For any eagle-eyed politico, the budget is a day we often have marked in our calendars. Undeniably some are more exciting than others. Sadly, long gone are the days when the Chancellor would sip on whisky during their statement. This one – Hammond’s third – will likely be most remembered as the final budget before Brexit day in March. It’s also the first Budget since 1962 that is being given on a Monday; you can thank Halloween for that one.
We don’t all have an hour of our day to sit down and listen to the Budget statement. So grab a double espresso (à la Truss) and I’ll give you a whirlwind round up of the key announcements in the budget. Yep, that includes all the details about the new Brexit 50p coin. Oh, the exciting times we live in.
In her conference speech, Theresa May announced the end of austerity. That meant all eyes then moved to the budget to see if this pledge was grounded in reality. There’s the added angle of this being the finale pre-Brexit budget. During his ‘Sophy Ridge on Sunday’ interview, the Chancellor appeared to suggest that a new budget would need to be presented in the event of no-deal. Following this, No10 said that the commitments in today’s Budget will be carried out “irrespective of a deal”.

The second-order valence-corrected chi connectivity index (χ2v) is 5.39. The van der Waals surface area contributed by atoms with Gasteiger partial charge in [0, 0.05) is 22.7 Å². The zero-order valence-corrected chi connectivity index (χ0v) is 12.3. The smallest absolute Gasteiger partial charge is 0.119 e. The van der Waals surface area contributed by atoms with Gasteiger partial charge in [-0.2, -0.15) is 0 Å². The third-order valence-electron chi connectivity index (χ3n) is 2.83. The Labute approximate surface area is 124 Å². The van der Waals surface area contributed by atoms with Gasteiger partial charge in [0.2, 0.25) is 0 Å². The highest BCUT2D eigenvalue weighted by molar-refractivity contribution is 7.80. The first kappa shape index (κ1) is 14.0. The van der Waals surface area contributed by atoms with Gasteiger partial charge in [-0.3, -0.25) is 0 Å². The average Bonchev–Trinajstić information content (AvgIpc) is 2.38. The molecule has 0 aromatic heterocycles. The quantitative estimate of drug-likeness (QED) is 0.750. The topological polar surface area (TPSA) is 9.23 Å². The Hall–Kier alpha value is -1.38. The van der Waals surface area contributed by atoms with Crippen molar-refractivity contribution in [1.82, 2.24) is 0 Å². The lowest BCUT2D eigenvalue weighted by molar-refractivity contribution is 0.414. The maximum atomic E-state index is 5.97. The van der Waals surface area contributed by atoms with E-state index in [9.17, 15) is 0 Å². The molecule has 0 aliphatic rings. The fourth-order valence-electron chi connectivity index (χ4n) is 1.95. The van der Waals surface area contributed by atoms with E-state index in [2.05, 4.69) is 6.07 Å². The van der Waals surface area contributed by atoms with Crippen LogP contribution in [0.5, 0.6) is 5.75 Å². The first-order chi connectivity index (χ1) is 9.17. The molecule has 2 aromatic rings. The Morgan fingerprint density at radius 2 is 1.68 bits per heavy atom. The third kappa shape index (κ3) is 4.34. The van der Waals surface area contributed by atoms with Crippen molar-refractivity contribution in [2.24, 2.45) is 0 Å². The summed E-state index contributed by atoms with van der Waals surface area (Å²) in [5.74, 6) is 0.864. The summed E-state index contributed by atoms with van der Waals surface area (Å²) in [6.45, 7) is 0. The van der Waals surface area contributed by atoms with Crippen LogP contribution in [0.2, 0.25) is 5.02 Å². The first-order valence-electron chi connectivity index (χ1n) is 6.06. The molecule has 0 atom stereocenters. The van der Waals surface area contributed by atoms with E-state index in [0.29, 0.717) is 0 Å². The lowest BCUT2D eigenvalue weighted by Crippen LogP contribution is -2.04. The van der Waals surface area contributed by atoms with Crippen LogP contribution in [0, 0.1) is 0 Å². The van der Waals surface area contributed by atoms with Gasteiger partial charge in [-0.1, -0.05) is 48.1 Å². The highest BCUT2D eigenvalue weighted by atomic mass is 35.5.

What were the key announcements in the Budget?
Hammond said this budget was for “hard working families…people who we on this side of the House are proud to represent“. A budget that “paves the way for a brighter future“, as we are “opening a new chapter in our economic history“. He confirmed what the Prime Minister said earlier this month, that “the era of austerity is finally coming to an end“.
The Economy & State of Public Finances
- Eight straight years of economic growth. Higher employment and lower unemployment in every region in the UK. Wages growing at their fastest rate in a decade. “An economy working for not for the few, not even for the many. An economy working for all”.